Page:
Germany’s 2021 federal election has ended with the German Green Party securing 14.8% of the national vote and 16 seats in parliament. This is considered a historical win for the German Greens. Now the party, led by Annalena Baerbock, is entering negotiation talks to form a government.
The poll indicates that a three-way coalition government will likely be formed. Official coalition talks from the ‘Centre-left Social Democrats’ (SPD), ‘Business-focused Free Democrats’ (FDP) and the Greens began on October 21. The three parties hope to have a coalition agreement by the end of November and to form a new government before Christmas 2021. Nevertheless, all three parties still have other options to form a government, and they haven’t ruled that out.
Possibilities for German government coalitions (Clean Energy Wire)
As of now, the ‘Traffic Light Coalition’ (SPD, FDP, Green Party) are in favour of becoming the next German government. Preliminary talks have marked some agreement on social and environmental issues, with a slight push back on some matters. The Green’s conditions for phasing out coal by 2038 and a minimum wage increase to €12 were agreed upon by all parties. However, their demand for a speed limit on German motorways was not supported.
If the coalition negotiates successfully, the German Green Party will be in government for the second time in its history. The first time the Green Party was in government was from 1998 to 2005 in a coalition led by the government of Gerhard Schroeder (SPD).
The German Green Party originally appeared in German politics from the environmental and peace movements of the 1970s. The party played a big role in Germany’s commitment to abandon the use of nuclear power by 2022. In addition, the party also left its mark with the efforts to promote peace by opposing the Iraq war and NATO’s bombing campaign on Yugoslavia.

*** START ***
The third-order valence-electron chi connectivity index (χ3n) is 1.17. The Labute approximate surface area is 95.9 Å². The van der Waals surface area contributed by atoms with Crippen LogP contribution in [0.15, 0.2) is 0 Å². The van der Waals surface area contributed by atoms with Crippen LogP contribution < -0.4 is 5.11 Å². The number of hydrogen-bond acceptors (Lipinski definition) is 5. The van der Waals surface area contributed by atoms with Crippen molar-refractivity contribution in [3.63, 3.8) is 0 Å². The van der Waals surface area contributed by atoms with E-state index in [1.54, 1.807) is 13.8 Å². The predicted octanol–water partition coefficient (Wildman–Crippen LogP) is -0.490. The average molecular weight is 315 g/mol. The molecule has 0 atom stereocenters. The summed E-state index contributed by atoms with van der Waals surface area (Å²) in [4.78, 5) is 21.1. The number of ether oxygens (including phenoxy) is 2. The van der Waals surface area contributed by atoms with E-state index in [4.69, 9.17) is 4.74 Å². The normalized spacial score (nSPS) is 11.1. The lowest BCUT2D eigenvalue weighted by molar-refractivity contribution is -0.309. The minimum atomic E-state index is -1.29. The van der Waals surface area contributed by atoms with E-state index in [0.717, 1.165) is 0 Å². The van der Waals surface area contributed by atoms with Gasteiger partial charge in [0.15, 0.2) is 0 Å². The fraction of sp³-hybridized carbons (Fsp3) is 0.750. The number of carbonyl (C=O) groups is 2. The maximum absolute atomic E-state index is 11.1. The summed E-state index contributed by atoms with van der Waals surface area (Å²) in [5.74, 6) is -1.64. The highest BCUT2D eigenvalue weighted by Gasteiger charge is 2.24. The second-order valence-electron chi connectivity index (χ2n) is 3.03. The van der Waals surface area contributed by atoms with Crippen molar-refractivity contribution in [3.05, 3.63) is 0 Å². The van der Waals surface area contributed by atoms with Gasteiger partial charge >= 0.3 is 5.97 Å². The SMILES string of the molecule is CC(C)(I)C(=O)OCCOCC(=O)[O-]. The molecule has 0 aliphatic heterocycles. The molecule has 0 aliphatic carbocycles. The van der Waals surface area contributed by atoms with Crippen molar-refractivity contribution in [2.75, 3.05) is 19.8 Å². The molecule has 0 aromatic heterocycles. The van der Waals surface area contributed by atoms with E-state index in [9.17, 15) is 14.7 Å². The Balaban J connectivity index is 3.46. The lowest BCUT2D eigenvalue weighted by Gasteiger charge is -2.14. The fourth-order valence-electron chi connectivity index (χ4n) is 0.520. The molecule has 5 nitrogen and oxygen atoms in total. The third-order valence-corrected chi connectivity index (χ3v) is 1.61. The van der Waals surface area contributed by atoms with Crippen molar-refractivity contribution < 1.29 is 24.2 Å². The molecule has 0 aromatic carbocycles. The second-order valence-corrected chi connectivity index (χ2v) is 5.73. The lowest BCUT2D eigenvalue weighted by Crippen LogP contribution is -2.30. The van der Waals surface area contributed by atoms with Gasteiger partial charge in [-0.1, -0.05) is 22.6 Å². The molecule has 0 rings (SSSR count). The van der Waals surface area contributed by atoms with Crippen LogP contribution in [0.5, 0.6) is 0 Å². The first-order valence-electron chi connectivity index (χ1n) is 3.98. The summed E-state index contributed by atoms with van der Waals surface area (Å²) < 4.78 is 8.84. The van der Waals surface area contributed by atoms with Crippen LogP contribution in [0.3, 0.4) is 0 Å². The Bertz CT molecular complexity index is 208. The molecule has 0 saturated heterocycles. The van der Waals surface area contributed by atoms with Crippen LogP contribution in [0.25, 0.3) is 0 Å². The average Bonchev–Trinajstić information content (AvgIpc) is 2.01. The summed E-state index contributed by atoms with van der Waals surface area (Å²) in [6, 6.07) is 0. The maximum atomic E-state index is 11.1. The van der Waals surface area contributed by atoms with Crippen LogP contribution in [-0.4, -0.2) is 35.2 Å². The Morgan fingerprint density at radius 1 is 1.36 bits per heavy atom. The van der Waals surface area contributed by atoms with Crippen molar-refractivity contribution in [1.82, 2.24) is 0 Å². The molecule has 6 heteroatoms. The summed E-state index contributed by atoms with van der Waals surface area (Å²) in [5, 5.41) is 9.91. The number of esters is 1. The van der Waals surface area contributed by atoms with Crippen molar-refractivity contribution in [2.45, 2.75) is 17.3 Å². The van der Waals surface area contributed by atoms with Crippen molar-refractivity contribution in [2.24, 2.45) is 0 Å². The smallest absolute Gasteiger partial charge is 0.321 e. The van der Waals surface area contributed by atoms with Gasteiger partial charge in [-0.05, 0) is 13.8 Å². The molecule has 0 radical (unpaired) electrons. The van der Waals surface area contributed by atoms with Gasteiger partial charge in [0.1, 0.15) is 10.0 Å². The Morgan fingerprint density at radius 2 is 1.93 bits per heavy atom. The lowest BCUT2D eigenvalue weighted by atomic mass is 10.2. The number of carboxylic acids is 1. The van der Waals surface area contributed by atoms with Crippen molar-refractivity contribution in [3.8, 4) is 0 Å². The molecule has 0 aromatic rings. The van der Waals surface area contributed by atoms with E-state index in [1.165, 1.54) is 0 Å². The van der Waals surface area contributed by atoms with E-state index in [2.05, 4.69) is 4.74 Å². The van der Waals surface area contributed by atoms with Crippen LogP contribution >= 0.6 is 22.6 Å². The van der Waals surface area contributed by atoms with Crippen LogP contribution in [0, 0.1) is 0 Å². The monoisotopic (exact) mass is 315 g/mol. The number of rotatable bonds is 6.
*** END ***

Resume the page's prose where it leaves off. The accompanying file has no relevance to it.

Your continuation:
The German Greens attracted a large number of anti-nuclear and peace movement activists in its early day. An anti-nuclear demonstration in 1983
By and large, the current Green Party stays true to its founding principles and is very ambitious with its climate policy. Having more electric cars on the road, abandoning coal power and being able to cut greenhouse gases by 70% by 2030 are some of their goals.
Amidst the ongoing energy transition and the fight against global warming, the prospect of the German Greens in government is an optimistic sign. It is likely that an alliance led by the SPD will be formed again. It is only a matter of time before all parties reach an agreement, but all indications show that a new German government will be formed before the end of the year.